And that, the claim charges, violates U.S. laws on both straw purchases and exports to Mexico.

What also is an indicator, according to Mexico, is the sale of assault weapons which have features that distinguish them from traditional sporting rifles, such as the ability to "lay down a high volume of fire over a wide killing zone.''

"This 'hosing down' of an area is better suited for military combat than sporting guns,'' wrote attorney Ryan O'Neal. The weapons also have less recoil, meaning quicker pulls of the trigger and are designed to accept large-capacity ammunition magazines.

What the weapons also are, which is not specifically mentioned in the lawsuit, are legal in this country.

As to suing just the five, versus the approximately 1,500 gun dealers in Arizona, Mexico claims they "are among the worst gun-trafficking offenders in Arizona and the United States.''

The dealers don't see it that way, saying they have been "singled out ... to make a political statement.''

They pointed out that the lawsuit identifies about 132 firearms that were involved in alleged straw purchases from the five dealers during a five-year period. That, they said, translates out to an average of five firearms per defendant per year.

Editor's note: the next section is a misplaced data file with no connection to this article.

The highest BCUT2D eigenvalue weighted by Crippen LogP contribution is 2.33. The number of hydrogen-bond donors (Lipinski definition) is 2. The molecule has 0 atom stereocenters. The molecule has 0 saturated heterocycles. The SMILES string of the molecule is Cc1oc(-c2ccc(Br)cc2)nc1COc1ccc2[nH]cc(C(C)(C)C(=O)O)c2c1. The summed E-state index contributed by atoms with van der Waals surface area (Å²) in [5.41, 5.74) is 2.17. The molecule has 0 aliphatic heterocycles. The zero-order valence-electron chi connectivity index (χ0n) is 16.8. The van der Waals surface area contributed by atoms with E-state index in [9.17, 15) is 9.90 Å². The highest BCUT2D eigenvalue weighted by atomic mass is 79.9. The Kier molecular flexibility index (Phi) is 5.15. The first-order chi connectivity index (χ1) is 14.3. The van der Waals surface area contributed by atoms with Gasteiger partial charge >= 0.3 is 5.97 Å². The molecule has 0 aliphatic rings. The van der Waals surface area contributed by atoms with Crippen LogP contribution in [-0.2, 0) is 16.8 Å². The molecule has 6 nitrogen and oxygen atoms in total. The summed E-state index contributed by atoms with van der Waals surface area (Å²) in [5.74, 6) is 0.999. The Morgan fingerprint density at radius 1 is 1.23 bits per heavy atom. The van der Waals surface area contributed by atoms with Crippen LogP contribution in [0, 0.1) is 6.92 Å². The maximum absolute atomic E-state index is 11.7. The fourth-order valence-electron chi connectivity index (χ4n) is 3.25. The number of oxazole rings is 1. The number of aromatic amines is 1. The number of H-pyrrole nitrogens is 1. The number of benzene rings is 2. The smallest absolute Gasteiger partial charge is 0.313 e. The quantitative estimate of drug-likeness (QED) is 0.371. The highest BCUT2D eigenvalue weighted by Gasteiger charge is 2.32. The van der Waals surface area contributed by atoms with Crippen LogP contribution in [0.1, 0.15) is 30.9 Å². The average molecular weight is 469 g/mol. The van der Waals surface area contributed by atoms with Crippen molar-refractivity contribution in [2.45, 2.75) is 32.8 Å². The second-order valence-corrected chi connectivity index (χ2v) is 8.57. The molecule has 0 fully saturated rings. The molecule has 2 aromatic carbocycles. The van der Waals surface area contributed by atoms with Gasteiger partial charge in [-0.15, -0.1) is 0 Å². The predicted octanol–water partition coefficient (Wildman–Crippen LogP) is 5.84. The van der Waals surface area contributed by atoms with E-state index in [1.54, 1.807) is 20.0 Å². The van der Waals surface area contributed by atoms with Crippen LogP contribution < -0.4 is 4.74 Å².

"As such, only a small percentage of the firearms sold by the defendants are alleged to have been trafficked to Mexico, and none are identified in the complaint as being associated with a specific violent crime, or injury to a Mexican citizen,'' the attorneys for the dealers told the judge.

The original lawsuit also has a claim that has nothing to do with weapons that wind up in Mexico but instead goes to what could be considered a broader attack on assault-style weapons: a violation of the Arizona Consumer Fraud Act.

That is based on claims each of the retailers sold guns into the commercial market "while characterizing and promoting them as military-style weapons.'' And Mexico says dealers are required "to avoid inflammatory or reckless marketing tactics likely to attract and motivate criminals or other dangerous users of guns.''

The dealers, however, are telling Jorgenson that claim misrepresents the nature of state laws designed to protect consumers.